Here are some content ideas for the awareness stage of the buyer’s journey:
- Helpful video content to diagnose a problem
- Guest posts on relevant blogs and appearances on relevant vlogs
- Articles that describe the problem and outline possible solutions
- Audio content about a specific problem
Content marketing for the consideration stage
In the consideration stage of the buyer’s journey, outline all possible solutions to the buyer’s problem. Remember that when you buyer is considering alternatives, she wants to hear from others. She wants to know how others successfully solved this problem.
Create content that features the experiences of others who solved this problem. Consider the following alternatives:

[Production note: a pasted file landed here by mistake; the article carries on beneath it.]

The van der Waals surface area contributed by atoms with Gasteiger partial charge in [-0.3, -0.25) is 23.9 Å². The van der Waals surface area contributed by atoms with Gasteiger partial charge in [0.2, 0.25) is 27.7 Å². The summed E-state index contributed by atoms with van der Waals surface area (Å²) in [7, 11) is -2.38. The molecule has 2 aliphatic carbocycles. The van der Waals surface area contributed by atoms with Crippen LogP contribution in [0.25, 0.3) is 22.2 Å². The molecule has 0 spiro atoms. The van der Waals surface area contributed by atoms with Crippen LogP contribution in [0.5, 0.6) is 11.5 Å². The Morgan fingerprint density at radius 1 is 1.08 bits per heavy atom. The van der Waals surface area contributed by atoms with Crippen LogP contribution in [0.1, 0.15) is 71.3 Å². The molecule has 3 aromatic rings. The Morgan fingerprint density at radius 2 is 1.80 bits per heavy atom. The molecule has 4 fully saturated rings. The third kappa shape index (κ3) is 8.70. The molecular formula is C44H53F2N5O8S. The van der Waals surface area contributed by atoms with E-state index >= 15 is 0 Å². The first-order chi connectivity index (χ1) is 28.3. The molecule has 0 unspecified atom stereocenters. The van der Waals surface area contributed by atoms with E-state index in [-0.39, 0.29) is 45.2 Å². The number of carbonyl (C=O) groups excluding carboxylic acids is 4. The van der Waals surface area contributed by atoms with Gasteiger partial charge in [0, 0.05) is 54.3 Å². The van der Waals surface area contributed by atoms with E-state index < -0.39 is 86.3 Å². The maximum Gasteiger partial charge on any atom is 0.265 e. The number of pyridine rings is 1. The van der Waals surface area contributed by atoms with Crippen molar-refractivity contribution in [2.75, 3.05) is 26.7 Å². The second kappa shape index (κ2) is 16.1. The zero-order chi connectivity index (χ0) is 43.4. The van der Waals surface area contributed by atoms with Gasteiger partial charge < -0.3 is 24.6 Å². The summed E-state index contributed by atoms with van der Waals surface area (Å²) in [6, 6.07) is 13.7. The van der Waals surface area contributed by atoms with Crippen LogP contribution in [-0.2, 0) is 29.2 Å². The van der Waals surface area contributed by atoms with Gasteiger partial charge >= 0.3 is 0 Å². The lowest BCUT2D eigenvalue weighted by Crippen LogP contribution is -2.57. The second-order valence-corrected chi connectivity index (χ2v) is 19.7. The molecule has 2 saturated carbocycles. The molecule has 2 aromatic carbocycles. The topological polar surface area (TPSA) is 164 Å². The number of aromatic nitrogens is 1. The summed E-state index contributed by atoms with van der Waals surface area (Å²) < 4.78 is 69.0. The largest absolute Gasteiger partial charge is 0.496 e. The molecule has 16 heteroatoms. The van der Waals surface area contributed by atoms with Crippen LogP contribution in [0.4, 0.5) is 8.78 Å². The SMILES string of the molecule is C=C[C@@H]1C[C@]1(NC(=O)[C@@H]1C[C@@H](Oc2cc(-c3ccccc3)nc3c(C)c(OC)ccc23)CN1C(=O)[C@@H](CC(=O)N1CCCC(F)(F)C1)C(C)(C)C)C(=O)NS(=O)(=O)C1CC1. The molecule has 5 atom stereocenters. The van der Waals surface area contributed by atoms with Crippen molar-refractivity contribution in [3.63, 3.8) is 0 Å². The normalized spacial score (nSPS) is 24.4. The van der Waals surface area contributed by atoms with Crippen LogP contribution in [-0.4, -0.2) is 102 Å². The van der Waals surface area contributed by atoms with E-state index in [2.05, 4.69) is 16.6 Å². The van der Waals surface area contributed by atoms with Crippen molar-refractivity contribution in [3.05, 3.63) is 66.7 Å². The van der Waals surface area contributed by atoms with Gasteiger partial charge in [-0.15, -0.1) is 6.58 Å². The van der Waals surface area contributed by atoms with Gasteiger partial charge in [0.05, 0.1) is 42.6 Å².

- Present your content using a micro-site dedicated to solving this pain point
- Use video content to story tell the experiences of others
- Review the pros and cons of possible solutions
At this point, your content should be entertaining, educational, even inspirational. Its purpose should not be to sell just yet.
Marketing materials for the decision stage
By the time a buyer lands on your website, she is most likely in decision stage of the buyer’s journey. Here is how you can help her find the information she’s looking for:
- Highlight the features of your product
- Compare it to competitor products
- Incentivize purchase using a discount or a deadline